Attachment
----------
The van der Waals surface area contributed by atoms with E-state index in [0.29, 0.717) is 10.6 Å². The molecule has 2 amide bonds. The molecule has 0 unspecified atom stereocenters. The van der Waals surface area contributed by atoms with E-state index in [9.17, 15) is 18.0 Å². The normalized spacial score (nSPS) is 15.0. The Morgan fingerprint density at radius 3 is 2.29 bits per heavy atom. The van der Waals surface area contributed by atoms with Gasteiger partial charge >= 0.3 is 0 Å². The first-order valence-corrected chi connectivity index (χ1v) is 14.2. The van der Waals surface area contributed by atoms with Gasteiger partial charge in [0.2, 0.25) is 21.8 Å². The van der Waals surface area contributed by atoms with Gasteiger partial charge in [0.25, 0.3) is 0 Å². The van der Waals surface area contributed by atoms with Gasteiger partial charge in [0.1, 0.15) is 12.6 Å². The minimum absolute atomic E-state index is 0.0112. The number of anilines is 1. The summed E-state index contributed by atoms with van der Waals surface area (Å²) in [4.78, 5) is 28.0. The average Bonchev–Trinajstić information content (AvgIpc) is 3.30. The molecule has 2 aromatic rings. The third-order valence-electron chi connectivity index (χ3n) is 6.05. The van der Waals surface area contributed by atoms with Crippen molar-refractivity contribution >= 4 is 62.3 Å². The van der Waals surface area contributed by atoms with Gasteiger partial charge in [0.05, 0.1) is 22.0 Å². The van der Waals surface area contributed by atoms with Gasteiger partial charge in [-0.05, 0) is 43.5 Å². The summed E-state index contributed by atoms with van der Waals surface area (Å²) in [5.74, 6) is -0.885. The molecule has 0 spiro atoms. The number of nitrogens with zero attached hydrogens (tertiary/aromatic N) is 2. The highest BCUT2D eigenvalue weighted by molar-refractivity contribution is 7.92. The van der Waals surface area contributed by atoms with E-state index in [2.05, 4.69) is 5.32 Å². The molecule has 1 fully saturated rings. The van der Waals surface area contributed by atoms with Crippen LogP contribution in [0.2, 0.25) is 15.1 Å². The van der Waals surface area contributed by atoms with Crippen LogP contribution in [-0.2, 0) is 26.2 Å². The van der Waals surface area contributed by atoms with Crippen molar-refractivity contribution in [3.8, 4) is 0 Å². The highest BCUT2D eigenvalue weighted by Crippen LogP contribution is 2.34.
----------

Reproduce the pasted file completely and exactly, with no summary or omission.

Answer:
The van der Waals surface area contributed by atoms with E-state index in [0.29, 0.717) is 10.6 Å². The molecule has 2 amide bonds. The molecule has 0 unspecified atom stereocenters. The van der Waals surface area contributed by atoms with E-state index in [9.17, 15) is 18.0 Å². The normalized spacial score (nSPS) is 15.0. The Morgan fingerprint density at radius 3 is 2.29 bits per heavy atom. The van der Waals surface area contributed by atoms with Gasteiger partial charge >= 0.3 is 0 Å². The first-order valence-corrected chi connectivity index (χ1v) is 14.2. The van der Waals surface area contributed by atoms with Gasteiger partial charge in [0.2, 0.25) is 21.8 Å². The van der Waals surface area contributed by atoms with Gasteiger partial charge in [0.25, 0.3) is 0 Å². The van der Waals surface area contributed by atoms with Gasteiger partial charge in [0.1, 0.15) is 12.6 Å². The minimum absolute atomic E-state index is 0.0112. The number of anilines is 1. The summed E-state index contributed by atoms with van der Waals surface area (Å²) in [4.78, 5) is 28.0. The average Bonchev–Trinajstić information content (AvgIpc) is 3.30. The molecule has 2 aromatic rings. The third-order valence-electron chi connectivity index (χ3n) is 6.05. The van der Waals surface area contributed by atoms with Crippen molar-refractivity contribution >= 4 is 62.3 Å². The van der Waals surface area contributed by atoms with Gasteiger partial charge in [0.05, 0.1) is 22.0 Å². The van der Waals surface area contributed by atoms with Gasteiger partial charge in [-0.05, 0) is 43.5 Å². The summed E-state index contributed by atoms with van der Waals surface area (Å²) in [5.74, 6) is -0.885. The molecule has 0 spiro atoms. The number of nitrogens with zero attached hydrogens (tertiary/aromatic N) is 2. The highest BCUT2D eigenvalue weighted by molar-refractivity contribution is 7.92. The van der Waals surface area contributed by atoms with E-state index in [2.05, 4.69) is 5.32 Å². The molecule has 1 fully saturated rings. The van der Waals surface area contributed by atoms with Crippen LogP contribution in [0.2, 0.25) is 15.1 Å². The van der Waals surface area contributed by atoms with Crippen LogP contribution in [-0.2, 0) is 26.2 Å². The van der Waals surface area contributed by atoms with Crippen molar-refractivity contribution in [3.8, 4) is 0 Å². The highest BCUT2D eigenvalue weighted by Crippen LogP contribution is 2.34.